In 2011, Jodie Cook started an eponymously named social media agency, JC Social Media. Over the next nine years, Cook built the business up to 16 employees. Then, she decided to sell at the end of 2020 and thought her company could be worth in the 5-7 times EBITDA range.
David Jondreau built American Sign Language, a company that supplied interpreters on contract, to $2 million in annual revenue when he decided it was time to sell.
Andrew Yang had built Manhattan GMAT into an $11 million business when Kaplan Test Prep, an 800-pound gorilla in the education business, threatened legal action against his company.
Sophie Howard built and sold a 7 figure Amazon e-Commerce business in less than two years. Here’s how she did it.
Procrastinating the sale of your business? One entrepreneur shares a cautionary tale that reveals the best time to sell your company may be when someone’s willing to buy it.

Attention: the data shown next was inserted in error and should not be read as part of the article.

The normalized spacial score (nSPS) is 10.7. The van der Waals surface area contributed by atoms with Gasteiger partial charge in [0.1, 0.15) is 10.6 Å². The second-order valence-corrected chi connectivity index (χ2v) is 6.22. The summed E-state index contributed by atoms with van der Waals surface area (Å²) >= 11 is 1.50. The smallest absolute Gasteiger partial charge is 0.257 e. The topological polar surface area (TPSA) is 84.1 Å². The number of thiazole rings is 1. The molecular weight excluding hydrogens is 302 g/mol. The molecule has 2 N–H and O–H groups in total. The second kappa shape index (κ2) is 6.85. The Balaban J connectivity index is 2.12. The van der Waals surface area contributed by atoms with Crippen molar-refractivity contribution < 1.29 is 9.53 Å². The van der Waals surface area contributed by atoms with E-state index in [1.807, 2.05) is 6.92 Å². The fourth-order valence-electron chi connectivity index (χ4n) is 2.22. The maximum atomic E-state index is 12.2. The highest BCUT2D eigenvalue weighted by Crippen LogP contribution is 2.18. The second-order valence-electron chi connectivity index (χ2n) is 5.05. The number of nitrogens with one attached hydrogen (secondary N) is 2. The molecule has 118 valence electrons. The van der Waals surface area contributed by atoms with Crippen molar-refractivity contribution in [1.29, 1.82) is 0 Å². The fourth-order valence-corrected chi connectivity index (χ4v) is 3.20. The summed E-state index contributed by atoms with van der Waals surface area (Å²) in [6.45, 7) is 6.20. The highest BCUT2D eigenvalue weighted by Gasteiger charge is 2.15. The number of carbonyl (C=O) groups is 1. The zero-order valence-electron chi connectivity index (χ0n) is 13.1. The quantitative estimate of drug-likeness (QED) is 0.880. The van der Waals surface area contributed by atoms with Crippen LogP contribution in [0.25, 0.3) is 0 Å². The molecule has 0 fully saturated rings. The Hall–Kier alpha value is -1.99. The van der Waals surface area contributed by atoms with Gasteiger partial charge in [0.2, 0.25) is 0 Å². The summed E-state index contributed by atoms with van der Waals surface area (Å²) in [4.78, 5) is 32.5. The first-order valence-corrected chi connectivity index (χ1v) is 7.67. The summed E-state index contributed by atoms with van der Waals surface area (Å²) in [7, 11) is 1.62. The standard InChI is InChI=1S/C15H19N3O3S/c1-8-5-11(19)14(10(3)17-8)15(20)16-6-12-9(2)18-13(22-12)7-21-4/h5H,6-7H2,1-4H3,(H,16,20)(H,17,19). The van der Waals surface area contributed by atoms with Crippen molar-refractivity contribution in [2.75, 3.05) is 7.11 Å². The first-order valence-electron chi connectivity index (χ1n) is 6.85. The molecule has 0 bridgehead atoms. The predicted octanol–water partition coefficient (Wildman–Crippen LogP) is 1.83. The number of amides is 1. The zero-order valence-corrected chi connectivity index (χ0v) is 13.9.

Jean-Eric Plamondon was in the scrap metal business where the stereotypical operator is a shady character buying metal by the ton with a blow torch in one hand and a wad of cash in the other.
Carrie and Dave Kerpen started Likeable Media, a social media agency, in 2006.
The business grew to more than 50 employees when the couple met for their annual partner’s retreat. The Kerpens realized their business had blossomed into a big success which they estimated was close to 90% of their net worth.
Andrew Gazdecki was born in Detroit and lost his father as a young boy. He and his Mom grew up using food stamps. In College, Gazdecki created an online marketplace for freelancers (think a tiny version of UpWork). He sold his online marketplace for $50,000 and said it “felt like a trillion dollars” at the time.
When Scott Moore’s job as a VP at Winn-Dixie was eliminated in 2012, he decided to start a restaurant with his friend Gus Evans in Jacksonville, Florida. They called it The Maple Street Biscuit Company and offered what they refer to as “comfort food with a modern twist.”